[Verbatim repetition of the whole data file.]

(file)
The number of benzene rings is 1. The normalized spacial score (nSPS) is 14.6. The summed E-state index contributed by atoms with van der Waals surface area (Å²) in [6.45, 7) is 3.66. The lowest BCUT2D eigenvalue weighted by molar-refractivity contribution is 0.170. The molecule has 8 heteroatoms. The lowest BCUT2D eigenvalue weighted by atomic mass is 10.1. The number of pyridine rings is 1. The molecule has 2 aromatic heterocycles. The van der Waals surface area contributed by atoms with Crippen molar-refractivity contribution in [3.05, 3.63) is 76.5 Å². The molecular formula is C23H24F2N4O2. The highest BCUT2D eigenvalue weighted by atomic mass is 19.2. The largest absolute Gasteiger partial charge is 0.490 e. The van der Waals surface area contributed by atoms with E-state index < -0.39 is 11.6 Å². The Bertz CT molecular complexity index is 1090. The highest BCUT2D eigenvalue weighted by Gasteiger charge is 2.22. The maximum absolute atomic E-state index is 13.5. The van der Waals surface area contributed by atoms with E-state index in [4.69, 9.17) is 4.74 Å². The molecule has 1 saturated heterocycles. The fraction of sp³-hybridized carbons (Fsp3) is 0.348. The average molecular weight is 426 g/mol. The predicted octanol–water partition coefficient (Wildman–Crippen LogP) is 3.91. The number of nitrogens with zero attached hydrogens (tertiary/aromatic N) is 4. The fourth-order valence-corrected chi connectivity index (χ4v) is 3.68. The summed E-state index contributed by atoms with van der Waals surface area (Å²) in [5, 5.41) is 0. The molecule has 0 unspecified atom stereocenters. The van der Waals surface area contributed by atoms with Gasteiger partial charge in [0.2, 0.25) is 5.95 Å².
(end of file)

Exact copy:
The number of benzene rings is 1. The normalized spacial score (nSPS) is 14.6. The summed E-state index contributed by atoms with van der Waals surface area (Å²) in [6.45, 7) is 3.66. The lowest BCUT2D eigenvalue weighted by molar-refractivity contribution is 0.170. The molecule has 8 heteroatoms. The lowest BCUT2D eigenvalue weighted by atomic mass is 10.1. The number of pyridine rings is 1. The molecule has 2 aromatic heterocycles. The van der Waals surface area contributed by atoms with Crippen molar-refractivity contribution in [3.05, 3.63) is 76.5 Å². The molecular formula is C23H24F2N4O2. The highest BCUT2D eigenvalue weighted by atomic mass is 19.2. The largest absolute Gasteiger partial charge is 0.490 e. The van der Waals surface area contributed by atoms with E-state index < -0.39 is 11.6 Å². The Bertz CT molecular complexity index is 1090. The highest BCUT2D eigenvalue weighted by Gasteiger charge is 2.22. The maximum absolute atomic E-state index is 13.5. The van der Waals surface area contributed by atoms with E-state index in [4.69, 9.17) is 4.74 Å². The molecule has 1 saturated heterocycles. The fraction of sp³-hybridized carbons (Fsp3) is 0.348. The average molecular weight is 426 g/mol. The predicted octanol–water partition coefficient (Wildman–Crippen LogP) is 3.91. The number of nitrogens with zero attached hydrogens (tertiary/aromatic N) is 4. The fourth-order valence-corrected chi connectivity index (χ4v) is 3.68. The summed E-state index contributed by atoms with van der Waals surface area (Å²) in [5, 5.41) is 0. The molecule has 0 unspecified atom stereocenters. The van der Waals surface area contributed by atoms with Gasteiger partial charge in [0.2, 0.25) is 5.95 Å².